At this meeting, the assigned CoC officer conducting the inquiry apparently mentioned the name of the second sexual assault complainant. Moreover, following the meeting, the inquiry officer continued to contact the complainant by email, even after being advised by the complainant that he did not wish further contact.

However, even before the complainant had been contacted by the national Cadet program CoC, the CFNIS investigator, who is the subject of this conduct complaint, reached out to the complainant regarding his concerns about witness interference by his CoC. The complainant had written a letter expressing these and other concerns to the CAF Strategic Response Team on Sexual Misconduct; and the CFNIS was notified of this letter.

The complainant responded to the subject CFNIS investigator by providing substantial correspondence outlining the issues of alleged witness interference and intimidation described above.

After reviewing the material provided by the complainant, the subject CFNIS investigator advised that he had concluded that the information did not provide a reasonable basis for further criminal investigation.

Dissatisfied with the response from the subject CFNIS investigator, the complainant filed a conduct complaint.

The Deputy Commander (DComd), Canadian Forces Military Police Group, with responsibility for Military Police Professional Standards, reviewed the complaint as well as related information provided and referenced by the complainant.  After this review, the DComd dismissed the complaint without further investigation on the basis of paragraph 250.28(3)(a) of the National Defence Act (complaint deemed “frivolous, vexatious or made in bad faith”).

The complainant requested a review by the Military Police Complaints Commission (MPCC). The MPCC investigated two allegations. The first allegation was that the subject CFNIS investigator was wrong to decline to pursue a CFNIS investigation into the complainant’s concerns about witness interference, etc., namely: (a) improper attempts by the complainant’s immediate CoC to communicate with him about problems at the Cadet camp; (b) intimidation by the JAG legal advisor; and, (c) unwanted contact by the national Cadet command and their inquiry officer’s reference to the name of one of the sexual assault complainants.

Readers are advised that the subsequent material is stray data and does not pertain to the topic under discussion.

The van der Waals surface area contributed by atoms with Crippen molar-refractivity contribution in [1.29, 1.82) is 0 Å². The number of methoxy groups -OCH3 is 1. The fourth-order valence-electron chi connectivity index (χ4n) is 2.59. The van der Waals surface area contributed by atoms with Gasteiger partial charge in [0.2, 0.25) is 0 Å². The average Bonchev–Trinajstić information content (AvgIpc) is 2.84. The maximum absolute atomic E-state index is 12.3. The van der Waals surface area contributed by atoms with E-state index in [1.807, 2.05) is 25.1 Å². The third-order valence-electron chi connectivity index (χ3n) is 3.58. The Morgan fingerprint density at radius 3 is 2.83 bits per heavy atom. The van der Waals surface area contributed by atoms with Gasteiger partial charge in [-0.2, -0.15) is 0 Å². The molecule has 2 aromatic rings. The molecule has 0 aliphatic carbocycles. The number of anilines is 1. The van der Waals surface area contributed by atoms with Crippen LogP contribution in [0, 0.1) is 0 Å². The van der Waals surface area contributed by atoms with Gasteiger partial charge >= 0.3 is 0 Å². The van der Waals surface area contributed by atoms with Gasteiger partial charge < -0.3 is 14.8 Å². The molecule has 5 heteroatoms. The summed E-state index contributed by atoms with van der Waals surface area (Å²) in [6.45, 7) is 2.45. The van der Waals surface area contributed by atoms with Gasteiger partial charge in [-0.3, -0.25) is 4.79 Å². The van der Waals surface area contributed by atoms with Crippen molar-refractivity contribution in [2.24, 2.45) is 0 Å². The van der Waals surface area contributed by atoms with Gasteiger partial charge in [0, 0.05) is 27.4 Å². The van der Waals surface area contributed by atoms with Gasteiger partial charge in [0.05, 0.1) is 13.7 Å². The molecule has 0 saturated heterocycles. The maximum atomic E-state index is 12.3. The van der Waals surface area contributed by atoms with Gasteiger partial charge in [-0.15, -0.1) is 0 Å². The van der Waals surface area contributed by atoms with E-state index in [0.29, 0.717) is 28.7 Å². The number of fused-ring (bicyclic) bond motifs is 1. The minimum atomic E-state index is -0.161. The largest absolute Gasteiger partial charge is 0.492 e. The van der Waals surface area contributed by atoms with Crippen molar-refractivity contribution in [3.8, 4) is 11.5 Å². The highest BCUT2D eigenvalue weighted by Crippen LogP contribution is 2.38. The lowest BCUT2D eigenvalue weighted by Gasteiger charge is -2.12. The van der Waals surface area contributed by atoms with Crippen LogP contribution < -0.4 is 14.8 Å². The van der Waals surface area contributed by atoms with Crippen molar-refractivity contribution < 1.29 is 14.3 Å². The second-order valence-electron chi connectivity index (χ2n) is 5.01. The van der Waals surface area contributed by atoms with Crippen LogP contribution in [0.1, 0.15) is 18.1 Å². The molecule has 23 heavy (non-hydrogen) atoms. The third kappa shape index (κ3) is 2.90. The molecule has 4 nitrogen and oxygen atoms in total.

The second allegation was that the subject CFNIS investigator should have disclosed these alleged incidents of witness interference to the defence counsel of the accused CIC officer.

After thoroughly reviewing the voluminous and complex documentation provided by the complainant, as well as the CFNIS file material disclosed to the MPCC, the Commission found both allegations to be unsubstantiated.

Regarding the impugned interactions, and attempted interactions, between the complainant and his immediate CoC, the MPCC noted that the complainant had, at the time, consulted with the relevant CFNIS investigator on the sexual assault file, and received guidance as to what he could share with them. Therefore, it was entirely reasonable that the subject CFNIS investigator, confronted with the same issues more than a year later, would not open a criminal investigation.

It was also reasonable for the CFNIS investigator not to open a criminal investigation regarding the JAG legal advisor’s statement to the complainant about his professional licencing body. Nothing in the statement, or the context in which it was made, appeared to suggest either the criminal offence of intimidation – which is aimed at threats involving violence – or the purpose of dissuading the complainant from providing evidence in the court case – which would have been relevant to an obstruction of justice charge.

Finally, with respect to the unwanted contact by the national Cadet command and their inquiry officer’s reference to the name of one of the sexual assault complainants during a meeting, the MPCC concluded that it was reasonable for the subject CFNIS investigator not to investigate these matters since:

Thus the first allegation was unsubstantiated.

In light of its findings on the first allegation, the MPCC determined that there were no incidents of improper witness contact which would have required disclosure to the defence in the sexual assault prosecution. Therefore the second allegation was also unsubstantiated.

In response to the Commission’s Report, the Canadian Forces Provost Marshal accepted the MPCC’s findings in this matter.